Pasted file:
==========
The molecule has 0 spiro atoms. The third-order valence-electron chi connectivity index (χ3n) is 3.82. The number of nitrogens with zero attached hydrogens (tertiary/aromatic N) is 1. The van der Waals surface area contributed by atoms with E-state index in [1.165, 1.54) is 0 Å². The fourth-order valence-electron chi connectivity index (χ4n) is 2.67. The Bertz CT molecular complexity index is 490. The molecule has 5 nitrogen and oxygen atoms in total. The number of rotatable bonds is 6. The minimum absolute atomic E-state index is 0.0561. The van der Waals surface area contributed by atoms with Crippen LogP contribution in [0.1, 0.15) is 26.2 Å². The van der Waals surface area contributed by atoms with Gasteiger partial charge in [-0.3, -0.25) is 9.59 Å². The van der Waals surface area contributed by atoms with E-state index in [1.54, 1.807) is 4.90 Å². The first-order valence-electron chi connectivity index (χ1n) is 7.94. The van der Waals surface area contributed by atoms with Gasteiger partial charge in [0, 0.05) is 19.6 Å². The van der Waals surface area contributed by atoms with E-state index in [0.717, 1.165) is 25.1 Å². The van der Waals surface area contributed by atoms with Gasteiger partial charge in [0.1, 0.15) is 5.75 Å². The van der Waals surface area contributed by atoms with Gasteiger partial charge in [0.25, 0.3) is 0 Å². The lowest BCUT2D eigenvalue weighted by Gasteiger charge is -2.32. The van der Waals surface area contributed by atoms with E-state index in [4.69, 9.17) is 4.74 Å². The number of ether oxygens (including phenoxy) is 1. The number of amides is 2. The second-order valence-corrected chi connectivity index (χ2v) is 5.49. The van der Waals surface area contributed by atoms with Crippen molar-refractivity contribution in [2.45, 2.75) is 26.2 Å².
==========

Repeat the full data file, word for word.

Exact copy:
The molecule has 0 spiro atoms. The third-order valence-electron chi connectivity index (χ3n) is 3.82. The number of nitrogens with zero attached hydrogens (tertiary/aromatic N) is 1. The van der Waals surface area contributed by atoms with E-state index in [1.165, 1.54) is 0 Å². The fourth-order valence-electron chi connectivity index (χ4n) is 2.67. The Bertz CT molecular complexity index is 490. The molecule has 5 nitrogen and oxygen atoms in total. The number of rotatable bonds is 6. The minimum absolute atomic E-state index is 0.0561. The van der Waals surface area contributed by atoms with Crippen LogP contribution in [0.1, 0.15) is 26.2 Å². The van der Waals surface area contributed by atoms with Gasteiger partial charge in [-0.3, -0.25) is 9.59 Å². The van der Waals surface area contributed by atoms with E-state index in [1.54, 1.807) is 4.90 Å². The first-order valence-electron chi connectivity index (χ1n) is 7.94. The van der Waals surface area contributed by atoms with Gasteiger partial charge in [0, 0.05) is 19.6 Å². The van der Waals surface area contributed by atoms with E-state index in [0.717, 1.165) is 25.1 Å². The van der Waals surface area contributed by atoms with Gasteiger partial charge in [0.1, 0.15) is 5.75 Å². The van der Waals surface area contributed by atoms with Gasteiger partial charge in [0.25, 0.3) is 0 Å². The lowest BCUT2D eigenvalue weighted by Gasteiger charge is -2.32. The van der Waals surface area contributed by atoms with E-state index in [4.69, 9.17) is 4.74 Å². The number of ether oxygens (including phenoxy) is 1. The number of amides is 2. The second-order valence-corrected chi connectivity index (χ2v) is 5.49. The van der Waals surface area contributed by atoms with Crippen molar-refractivity contribution in [2.45, 2.75) is 26.2 Å².